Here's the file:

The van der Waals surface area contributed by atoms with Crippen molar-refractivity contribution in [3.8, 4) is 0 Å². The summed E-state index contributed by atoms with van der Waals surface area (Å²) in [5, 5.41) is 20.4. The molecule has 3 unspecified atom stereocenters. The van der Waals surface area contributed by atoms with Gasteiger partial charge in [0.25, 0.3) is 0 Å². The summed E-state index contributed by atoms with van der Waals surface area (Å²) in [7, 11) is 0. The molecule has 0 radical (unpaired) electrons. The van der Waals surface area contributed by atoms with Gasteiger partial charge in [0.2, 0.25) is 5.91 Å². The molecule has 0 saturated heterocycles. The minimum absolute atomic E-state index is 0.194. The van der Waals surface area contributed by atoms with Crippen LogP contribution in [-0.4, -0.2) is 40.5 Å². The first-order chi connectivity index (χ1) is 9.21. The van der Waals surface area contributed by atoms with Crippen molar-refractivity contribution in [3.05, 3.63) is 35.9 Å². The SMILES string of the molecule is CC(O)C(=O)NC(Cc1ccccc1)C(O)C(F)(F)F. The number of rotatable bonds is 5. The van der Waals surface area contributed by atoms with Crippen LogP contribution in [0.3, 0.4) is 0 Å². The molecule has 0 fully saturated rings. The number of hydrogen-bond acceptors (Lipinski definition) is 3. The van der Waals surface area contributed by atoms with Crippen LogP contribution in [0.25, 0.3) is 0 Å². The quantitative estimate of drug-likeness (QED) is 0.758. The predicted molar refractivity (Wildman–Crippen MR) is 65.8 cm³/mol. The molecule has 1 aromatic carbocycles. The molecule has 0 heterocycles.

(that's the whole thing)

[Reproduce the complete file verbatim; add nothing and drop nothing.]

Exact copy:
The van der Waals surface area contributed by atoms with Crippen molar-refractivity contribution in [3.8, 4) is 0 Å². The summed E-state index contributed by atoms with van der Waals surface area (Å²) in [5, 5.41) is 20.4. The molecule has 3 unspecified atom stereocenters. The van der Waals surface area contributed by atoms with Gasteiger partial charge in [0.25, 0.3) is 0 Å². The summed E-state index contributed by atoms with van der Waals surface area (Å²) in [7, 11) is 0. The molecule has 0 radical (unpaired) electrons. The van der Waals surface area contributed by atoms with Gasteiger partial charge in [0.2, 0.25) is 5.91 Å². The molecule has 0 saturated heterocycles. The minimum absolute atomic E-state index is 0.194. The van der Waals surface area contributed by atoms with Crippen LogP contribution in [-0.4, -0.2) is 40.5 Å². The first-order chi connectivity index (χ1) is 9.21. The van der Waals surface area contributed by atoms with Crippen molar-refractivity contribution in [3.05, 3.63) is 35.9 Å². The SMILES string of the molecule is CC(O)C(=O)NC(Cc1ccccc1)C(O)C(F)(F)F. The number of rotatable bonds is 5. The van der Waals surface area contributed by atoms with Crippen LogP contribution in [0.3, 0.4) is 0 Å². The molecule has 0 fully saturated rings. The number of hydrogen-bond acceptors (Lipinski definition) is 3. The van der Waals surface area contributed by atoms with Crippen LogP contribution in [0.25, 0.3) is 0 Å². The quantitative estimate of drug-likeness (QED) is 0.758. The predicted molar refractivity (Wildman–Crippen MR) is 65.8 cm³/mol. The molecule has 1 aromatic carbocycles. The molecule has 0 heterocycles.